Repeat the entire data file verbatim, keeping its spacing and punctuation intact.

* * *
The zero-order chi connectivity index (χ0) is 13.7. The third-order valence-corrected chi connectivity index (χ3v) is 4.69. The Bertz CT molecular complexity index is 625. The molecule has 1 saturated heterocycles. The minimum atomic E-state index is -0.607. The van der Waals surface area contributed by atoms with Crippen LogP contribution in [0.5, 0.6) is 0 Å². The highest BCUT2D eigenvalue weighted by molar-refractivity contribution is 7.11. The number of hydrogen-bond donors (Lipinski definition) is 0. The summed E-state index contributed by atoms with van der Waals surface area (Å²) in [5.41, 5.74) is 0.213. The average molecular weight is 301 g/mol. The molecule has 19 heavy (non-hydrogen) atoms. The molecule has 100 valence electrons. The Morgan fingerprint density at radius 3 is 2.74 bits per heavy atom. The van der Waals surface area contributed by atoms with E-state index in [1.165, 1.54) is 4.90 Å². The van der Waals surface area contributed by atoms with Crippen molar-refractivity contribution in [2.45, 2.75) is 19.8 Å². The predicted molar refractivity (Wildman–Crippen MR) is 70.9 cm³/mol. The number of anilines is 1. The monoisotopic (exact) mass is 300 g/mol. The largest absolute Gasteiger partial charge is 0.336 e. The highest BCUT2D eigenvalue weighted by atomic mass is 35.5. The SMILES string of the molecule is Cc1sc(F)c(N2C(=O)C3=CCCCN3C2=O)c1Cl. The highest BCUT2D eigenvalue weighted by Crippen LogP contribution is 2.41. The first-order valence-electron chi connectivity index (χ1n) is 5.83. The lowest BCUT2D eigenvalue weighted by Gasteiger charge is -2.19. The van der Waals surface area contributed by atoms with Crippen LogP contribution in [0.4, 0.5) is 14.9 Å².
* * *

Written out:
The zero-order chi connectivity index (χ0) is 13.7. The third-order valence-corrected chi connectivity index (χ3v) is 4.69. The Bertz CT molecular complexity index is 625. The molecule has 1 saturated heterocycles. The minimum atomic E-state index is -0.607. The van der Waals surface area contributed by atoms with Crippen LogP contribution in [0.5, 0.6) is 0 Å². The highest BCUT2D eigenvalue weighted by molar-refractivity contribution is 7.11. The number of hydrogen-bond donors (Lipinski definition) is 0. The summed E-state index contributed by atoms with van der Waals surface area (Å²) in [5.41, 5.74) is 0.213. The average molecular weight is 301 g/mol. The molecule has 19 heavy (non-hydrogen) atoms. The molecule has 100 valence electrons. The Morgan fingerprint density at radius 3 is 2.74 bits per heavy atom. The van der Waals surface area contributed by atoms with E-state index in [1.165, 1.54) is 4.90 Å². The van der Waals surface area contributed by atoms with Crippen molar-refractivity contribution in [2.45, 2.75) is 19.8 Å². The predicted molar refractivity (Wildman–Crippen MR) is 70.9 cm³/mol. The number of anilines is 1. The monoisotopic (exact) mass is 300 g/mol. The largest absolute Gasteiger partial charge is 0.336 e. The highest BCUT2D eigenvalue weighted by atomic mass is 35.5. The SMILES string of the molecule is Cc1sc(F)c(N2C(=O)C3=CCCCN3C2=O)c1Cl. The highest BCUT2D eigenvalue weighted by Crippen LogP contribution is 2.41. The first-order valence-electron chi connectivity index (χ1n) is 5.83. The lowest BCUT2D eigenvalue weighted by Gasteiger charge is -2.19. The van der Waals surface area contributed by atoms with Crippen LogP contribution in [0.4, 0.5) is 14.9 Å².